Second, the major New Jersey biotechnology corporate research organization includes an internal patent department that has numerous, highly skilled patent attorneys holding both law degrees and often Ph.D. diplomas in the very field of the scientists themselves. Any threats against the scientific-philosophical use of technology is readily handled by this in-house capacity unique to the corporate world vis a vis any major research based university.
A common view amongst the university research community is that a research exemption exists for nonprofit organizations, particularly research universities. One writer echoes the view of this community that an experimental use exception should exist "but only for individuals and universities that derive no monetary benefit from the use and for individuals." But, "[b]usiness entities should not be allowed to argue that their use or manufacture is experimental, and therefore, an excused infringement." She then states that "if the purpose of the experiments is solely for business reasons or to develop a non-infringing device that can compete with the patented device, the infringement is not excused." (Michelle Walters, De Minimis Use and Experimental Use Exceptions to Patent Infringement: A Comment on the Embrex Concurrence, 29 AIPLA Q.J. 509, 523 (2001) (footnote omitted).
This view to draw a line on the research exemption is expressly rejected by the court in Madey. Responding to Duke's plea for special treatment as a nonprofit research organization, the Madey court denied any difference in treatment from a regular commercial enterprise:
[O]ur precedent does not immunize any conduct that is in keeping with the alleged infringer's legitimate business, regardless of commercial implications. For example, major research universities, such as Duke, often sanction and fund research projects with arguably no commercial application whatsoever. However, these projects unmistakably further the institution's legitimate business objectives, including educating and enlightening students and faculty participating in these projects. These projects also serve, for example, to increase the status of the institution and lure lucrative research grants, students and faculty.
[S]o long as the [accused infringing] act is in furtherance of the alleged infringer's legitimate business and is not solely for amusement, to satisfy idle curiosity, or for strictly philosophical inquiry, the act does not qualify for the very narrow and strictly limited experimental use defense. Moreover, the profit or non-profit status of the user is not determinative.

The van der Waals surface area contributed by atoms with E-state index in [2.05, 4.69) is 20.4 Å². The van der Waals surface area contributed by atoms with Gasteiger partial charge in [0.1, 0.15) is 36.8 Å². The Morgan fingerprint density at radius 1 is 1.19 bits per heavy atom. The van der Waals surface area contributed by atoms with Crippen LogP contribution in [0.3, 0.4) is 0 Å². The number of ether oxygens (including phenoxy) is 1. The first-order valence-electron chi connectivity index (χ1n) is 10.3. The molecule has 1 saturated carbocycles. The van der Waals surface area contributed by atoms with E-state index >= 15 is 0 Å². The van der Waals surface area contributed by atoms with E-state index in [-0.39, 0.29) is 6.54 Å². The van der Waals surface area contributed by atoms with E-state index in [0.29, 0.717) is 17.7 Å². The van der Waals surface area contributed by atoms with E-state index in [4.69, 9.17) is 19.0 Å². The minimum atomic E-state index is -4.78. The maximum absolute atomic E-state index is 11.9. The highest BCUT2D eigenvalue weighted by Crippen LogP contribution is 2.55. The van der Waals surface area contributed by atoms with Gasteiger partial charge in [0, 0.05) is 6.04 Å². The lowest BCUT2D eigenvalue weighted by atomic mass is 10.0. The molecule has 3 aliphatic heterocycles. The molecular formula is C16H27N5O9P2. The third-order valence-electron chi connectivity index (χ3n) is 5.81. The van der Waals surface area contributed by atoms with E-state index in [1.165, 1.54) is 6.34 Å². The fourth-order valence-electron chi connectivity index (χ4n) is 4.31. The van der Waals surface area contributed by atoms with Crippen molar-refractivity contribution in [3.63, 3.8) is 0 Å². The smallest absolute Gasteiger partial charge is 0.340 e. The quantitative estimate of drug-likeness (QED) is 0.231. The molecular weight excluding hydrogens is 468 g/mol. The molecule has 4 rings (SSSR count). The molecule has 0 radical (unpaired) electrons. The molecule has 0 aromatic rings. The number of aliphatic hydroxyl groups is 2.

*** The correct focus should not be on the non-profit status of Duke but on the legitimate business Duke is involved in and whether or not the use was solely for amusement, to satisfy idle curiosity, or for strictly philosophical inquiry. (Madey, emphasis added, footnote omitted. This is part of a longer quotation from the case in an appendix, infra.)
If the United States is to maintain its high level of biotechnology and nanotechnology research, it is essential that the judicial repudiation of the Story line of the research exemption be either exported globally to the major research centers of the world, or that the United States rethink its globally aberrant posture. To the extent that there is an excellent laboratory facility available to conduct research in a Kyoto, Bangalore or Shanghai, more and more domestic research concerns will locate their biotechnology, nanotechnology and other impacted research to these offshore centers Â– either in parallel corporate research laboratories of with the fine academic institutions that are all over the world. Whether it is the in terrorem threat of patent enforcement or the stacking of reach through royalties, the United States finds itself in a patent quandary of its own making.
Certain to come out of the Madey muck will be attempts at Supreme Court and legislative review by thoughtful members of the research community who value a continuation of the American leadership role in biotechnology and other cutting edge areas of high technology.
Stephen B. Maebius and Harold C. Wegner are partners in the Intellectual Property Department of Foley & Lardner. Maebius is a former visiting associate professor at Tokyo University's Research Center for Advanced Science and Technology. Wegner is a former director of the Intellectual Property Law Program and Professor of Law at George Washington University Law School.